"Legend tells us of a Phantom Rooster liviing in Palolo Valley known as Ka'auhelemoa. People in Waikiki often heard him crowing, but could never catch sight of him. One day, the Phantom Rooster landed in front of Kakuhihewa, Chief of O'ahu, and began scratching at the ground. The bird disappeared as suddenly as he had come. Kakuhihewa had his men plant a coconut on the spot. A great tree known as Helumoa (literally, chicken scratch) grew and became the parent of all the others in the grove and for centuries was the tallest of them all."

    Eventually, Kamehameha V, Lot Kapuaiwa, built his modest residence here among the palms. The property was inherited by his half-sister, Princess Ruth Ke'elikolani, who later willed it to Princess Bernice Pauahi Bishop. Much of Helumoa is still owned by Kamehameha Schools, a Bernice Pauahi Bishop legacy and institution that educates thousands of Native Hawaiian children across the State. The nearby Royal Hawaiian Hotel, also known as the Pink Palace, was completed in 1927 at a cost of $5 million. With 400 lavishly decorated rooms and Spanish-Moorish style architecture, it was then touted as the "finest resort hostelry in American." This beautiful park is owned by the City & County of Honolulu. It was developed by Graham Murata Russell and Mutual of New York Life Insurance Company in 1989 and is privately maintained for the residents and visitors of Hawai'i. The tallest coconut palms in the park date back to the 1930s.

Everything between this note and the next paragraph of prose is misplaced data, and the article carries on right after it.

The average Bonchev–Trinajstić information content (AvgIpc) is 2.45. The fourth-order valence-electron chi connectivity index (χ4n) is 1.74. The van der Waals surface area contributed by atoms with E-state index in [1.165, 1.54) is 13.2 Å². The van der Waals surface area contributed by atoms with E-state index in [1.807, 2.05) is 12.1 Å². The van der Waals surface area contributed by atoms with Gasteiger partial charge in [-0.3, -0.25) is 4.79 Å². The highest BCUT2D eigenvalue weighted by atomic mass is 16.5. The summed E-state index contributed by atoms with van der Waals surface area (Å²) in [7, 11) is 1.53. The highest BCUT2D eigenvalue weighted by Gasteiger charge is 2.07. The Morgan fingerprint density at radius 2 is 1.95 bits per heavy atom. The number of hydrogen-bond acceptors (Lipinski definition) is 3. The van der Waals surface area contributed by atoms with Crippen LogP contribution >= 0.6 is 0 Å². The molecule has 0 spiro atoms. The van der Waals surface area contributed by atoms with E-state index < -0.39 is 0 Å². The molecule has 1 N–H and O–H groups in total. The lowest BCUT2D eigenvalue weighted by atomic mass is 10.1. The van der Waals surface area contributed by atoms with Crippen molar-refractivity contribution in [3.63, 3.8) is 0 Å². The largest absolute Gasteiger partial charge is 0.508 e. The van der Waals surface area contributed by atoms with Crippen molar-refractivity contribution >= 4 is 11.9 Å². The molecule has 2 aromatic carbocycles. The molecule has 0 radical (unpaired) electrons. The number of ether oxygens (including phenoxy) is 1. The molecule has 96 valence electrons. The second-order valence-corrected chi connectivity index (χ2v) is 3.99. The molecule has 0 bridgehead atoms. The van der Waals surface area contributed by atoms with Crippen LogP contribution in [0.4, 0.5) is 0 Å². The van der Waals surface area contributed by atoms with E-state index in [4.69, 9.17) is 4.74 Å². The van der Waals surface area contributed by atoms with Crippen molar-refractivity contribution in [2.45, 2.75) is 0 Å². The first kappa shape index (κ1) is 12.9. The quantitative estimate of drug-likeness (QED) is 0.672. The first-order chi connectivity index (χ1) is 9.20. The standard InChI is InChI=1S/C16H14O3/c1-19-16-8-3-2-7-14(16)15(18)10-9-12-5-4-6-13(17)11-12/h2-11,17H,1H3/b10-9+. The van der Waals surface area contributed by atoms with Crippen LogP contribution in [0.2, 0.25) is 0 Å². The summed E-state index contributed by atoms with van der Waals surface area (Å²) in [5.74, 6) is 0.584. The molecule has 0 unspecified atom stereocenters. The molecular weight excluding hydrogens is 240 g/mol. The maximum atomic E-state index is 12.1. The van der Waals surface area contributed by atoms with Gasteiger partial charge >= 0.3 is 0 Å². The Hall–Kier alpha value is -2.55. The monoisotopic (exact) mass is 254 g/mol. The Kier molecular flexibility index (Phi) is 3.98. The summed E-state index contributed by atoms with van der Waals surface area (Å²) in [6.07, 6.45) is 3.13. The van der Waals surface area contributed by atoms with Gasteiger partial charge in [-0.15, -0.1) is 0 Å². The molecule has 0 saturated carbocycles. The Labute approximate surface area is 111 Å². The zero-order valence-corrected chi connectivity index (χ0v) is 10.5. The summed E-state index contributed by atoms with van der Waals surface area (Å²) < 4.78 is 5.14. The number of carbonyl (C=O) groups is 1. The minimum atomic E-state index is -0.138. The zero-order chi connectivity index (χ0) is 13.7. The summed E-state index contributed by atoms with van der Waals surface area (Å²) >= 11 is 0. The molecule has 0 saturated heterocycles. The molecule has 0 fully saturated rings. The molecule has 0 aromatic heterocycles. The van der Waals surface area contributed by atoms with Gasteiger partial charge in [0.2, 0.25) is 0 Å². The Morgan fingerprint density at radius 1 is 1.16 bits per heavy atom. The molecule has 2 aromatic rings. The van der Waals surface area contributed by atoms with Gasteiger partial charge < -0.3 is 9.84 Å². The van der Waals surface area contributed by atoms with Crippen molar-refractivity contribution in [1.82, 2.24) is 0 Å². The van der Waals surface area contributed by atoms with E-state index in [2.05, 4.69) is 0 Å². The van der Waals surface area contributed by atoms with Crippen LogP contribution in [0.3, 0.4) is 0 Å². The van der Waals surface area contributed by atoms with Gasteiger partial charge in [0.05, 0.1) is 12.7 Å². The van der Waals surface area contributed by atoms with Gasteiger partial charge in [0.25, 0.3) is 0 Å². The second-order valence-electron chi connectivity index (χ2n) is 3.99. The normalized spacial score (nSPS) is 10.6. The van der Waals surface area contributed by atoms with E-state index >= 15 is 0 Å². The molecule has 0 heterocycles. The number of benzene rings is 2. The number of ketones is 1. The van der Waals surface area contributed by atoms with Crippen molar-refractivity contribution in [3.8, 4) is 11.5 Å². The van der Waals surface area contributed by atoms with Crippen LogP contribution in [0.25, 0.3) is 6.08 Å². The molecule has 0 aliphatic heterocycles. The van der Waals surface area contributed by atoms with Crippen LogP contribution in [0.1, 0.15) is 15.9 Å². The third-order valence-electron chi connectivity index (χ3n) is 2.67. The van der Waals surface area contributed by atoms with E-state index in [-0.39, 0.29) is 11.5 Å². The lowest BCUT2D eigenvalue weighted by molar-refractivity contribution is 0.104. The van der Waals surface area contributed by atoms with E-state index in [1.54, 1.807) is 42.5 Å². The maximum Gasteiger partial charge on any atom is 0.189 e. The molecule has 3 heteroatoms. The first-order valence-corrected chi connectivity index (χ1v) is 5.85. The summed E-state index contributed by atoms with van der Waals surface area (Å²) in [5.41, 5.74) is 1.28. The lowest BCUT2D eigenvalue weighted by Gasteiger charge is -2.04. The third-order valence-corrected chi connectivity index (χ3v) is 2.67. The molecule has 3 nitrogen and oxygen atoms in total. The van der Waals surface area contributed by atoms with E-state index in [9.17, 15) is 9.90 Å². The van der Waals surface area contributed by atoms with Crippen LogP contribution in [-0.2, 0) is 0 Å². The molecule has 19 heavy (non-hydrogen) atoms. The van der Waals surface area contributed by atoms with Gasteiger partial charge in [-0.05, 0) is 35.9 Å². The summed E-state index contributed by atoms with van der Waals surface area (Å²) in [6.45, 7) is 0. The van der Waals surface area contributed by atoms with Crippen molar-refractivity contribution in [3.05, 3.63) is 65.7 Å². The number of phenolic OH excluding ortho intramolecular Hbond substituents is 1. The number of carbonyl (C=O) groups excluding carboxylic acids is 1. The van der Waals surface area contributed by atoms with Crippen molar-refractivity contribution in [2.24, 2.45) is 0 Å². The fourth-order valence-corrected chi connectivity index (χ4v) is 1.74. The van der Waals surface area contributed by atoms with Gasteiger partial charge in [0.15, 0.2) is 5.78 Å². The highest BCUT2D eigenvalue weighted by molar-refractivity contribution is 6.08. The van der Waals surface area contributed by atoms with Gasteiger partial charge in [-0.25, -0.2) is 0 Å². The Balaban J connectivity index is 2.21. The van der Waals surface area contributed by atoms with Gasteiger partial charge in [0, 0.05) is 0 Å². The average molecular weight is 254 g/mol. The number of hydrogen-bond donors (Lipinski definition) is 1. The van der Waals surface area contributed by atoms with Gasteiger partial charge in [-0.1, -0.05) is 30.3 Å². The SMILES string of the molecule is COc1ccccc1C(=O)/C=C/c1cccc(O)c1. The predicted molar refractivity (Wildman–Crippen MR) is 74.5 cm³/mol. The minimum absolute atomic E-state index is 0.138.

Hawaii Visitors and Convention Bureau
    2270 Kalakaua Avenue, Suite 801
Honolulu, HI 96815


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    The First Lady of Waikiki 1901

    by Yaqui Written Apr 25, 2014

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    The Moana Hotel opened on March 11, 1901 as Waikiki’s first hotel. Affectionately called “The First Lady of Waikiki,” this iconic resort embraces true Hawaiin hospitality. Walter Chamberlain Peacock, the original owner of the Moana Hotel, opened its elegant doors to the public offering 75 rooms at a costly $1.50 per night. The Lucas Brothers, known for their magnificent construction of Iolani Palace, were hired as contractors.

    One of the many memories the Moana Surfrider shares is the word famous radio show Hawai’I Calls which aired from 1935 to 1975. The show broadcasted weekly from the resort’s Banyan Courtyard beneath the iconic banyan tree.

    In 1932, the owner of the Royal Hawaiin, Matson Navigation Company bought the Moana Hotel for $1.6 million Matson continued to operate both premier resorts until 1959 when it sold them to the Sheraton Hotel chain, the same year Hawai’i entered statehood. 1959 was also the first year of jet airline service to the islands.

    Today the Moana Surfrider continues to perpetuate Hawaiin hospitality and the island’s deep rooted heritage as a Westin Resort & Spa.

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    Kahi Hali’a Aloha~“The Place of Loving Remembrance

    by Yaqui Written Apr 27, 2014